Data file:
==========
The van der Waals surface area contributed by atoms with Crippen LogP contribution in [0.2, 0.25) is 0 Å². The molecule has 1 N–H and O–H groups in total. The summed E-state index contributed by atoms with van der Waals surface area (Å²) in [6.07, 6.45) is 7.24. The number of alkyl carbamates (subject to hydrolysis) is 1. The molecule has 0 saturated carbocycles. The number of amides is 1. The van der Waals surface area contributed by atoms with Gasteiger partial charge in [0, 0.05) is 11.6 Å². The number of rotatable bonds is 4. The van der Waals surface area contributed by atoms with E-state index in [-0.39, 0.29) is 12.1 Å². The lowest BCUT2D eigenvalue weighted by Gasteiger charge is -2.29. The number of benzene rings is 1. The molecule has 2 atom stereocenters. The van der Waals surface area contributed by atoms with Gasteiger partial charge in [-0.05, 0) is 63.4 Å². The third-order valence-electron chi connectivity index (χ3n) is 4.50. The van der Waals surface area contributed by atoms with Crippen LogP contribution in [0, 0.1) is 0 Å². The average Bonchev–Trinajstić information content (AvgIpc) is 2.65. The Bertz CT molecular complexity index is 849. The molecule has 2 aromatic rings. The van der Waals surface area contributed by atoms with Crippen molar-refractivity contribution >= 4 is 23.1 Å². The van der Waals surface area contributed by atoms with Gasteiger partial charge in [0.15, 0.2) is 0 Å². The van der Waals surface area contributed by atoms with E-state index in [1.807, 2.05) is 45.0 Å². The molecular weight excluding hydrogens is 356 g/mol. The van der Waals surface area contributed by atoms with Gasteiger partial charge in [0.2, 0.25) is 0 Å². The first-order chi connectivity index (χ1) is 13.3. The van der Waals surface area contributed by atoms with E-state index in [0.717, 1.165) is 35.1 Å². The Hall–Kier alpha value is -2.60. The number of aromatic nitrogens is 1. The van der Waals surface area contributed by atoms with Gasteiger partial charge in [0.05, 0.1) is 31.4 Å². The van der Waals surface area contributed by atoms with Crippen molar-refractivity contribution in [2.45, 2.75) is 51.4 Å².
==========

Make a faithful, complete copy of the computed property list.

The van der Waals surface area contributed by atoms with Crippen LogP contribution in [0.2, 0.25) is 0 Å². The molecule has 1 N–H and O–H groups in total. The summed E-state index contributed by atoms with van der Waals surface area (Å²) in [6.07, 6.45) is 7.24. The number of alkyl carbamates (subject to hydrolysis) is 1. The molecule has 0 saturated carbocycles. The number of amides is 1. The van der Waals surface area contributed by atoms with Gasteiger partial charge in [0, 0.05) is 11.6 Å². The number of rotatable bonds is 4. The van der Waals surface area contributed by atoms with E-state index in [-0.39, 0.29) is 12.1 Å². The lowest BCUT2D eigenvalue weighted by Gasteiger charge is -2.29. The number of benzene rings is 1. The molecule has 2 atom stereocenters. The van der Waals surface area contributed by atoms with Gasteiger partial charge in [-0.05, 0) is 63.4 Å². The third-order valence-electron chi connectivity index (χ3n) is 4.50. The van der Waals surface area contributed by atoms with Crippen LogP contribution in [0, 0.1) is 0 Å². The average Bonchev–Trinajstić information content (AvgIpc) is 2.65. The Bertz CT molecular complexity index is 849. The molecule has 2 aromatic rings. The van der Waals surface area contributed by atoms with Crippen molar-refractivity contribution >= 4 is 23.1 Å². The van der Waals surface area contributed by atoms with Gasteiger partial charge in [0.15, 0.2) is 0 Å². The van der Waals surface area contributed by atoms with E-state index in [1.807, 2.05) is 45.0 Å². The molecular weight excluding hydrogens is 356 g/mol. The van der Waals surface area contributed by atoms with Gasteiger partial charge in [0.2, 0.25) is 0 Å². The first-order chi connectivity index (χ1) is 13.3. The van der Waals surface area contributed by atoms with E-state index in [0.717, 1.165) is 35.1 Å². The Hall–Kier alpha value is -2.60. The number of aromatic nitrogens is 1. The van der Waals surface area contributed by atoms with Gasteiger partial charge in [0.05, 0.1) is 31.4 Å². The van der Waals surface area contributed by atoms with Crippen molar-refractivity contribution in [2.45, 2.75) is 51.4 Å².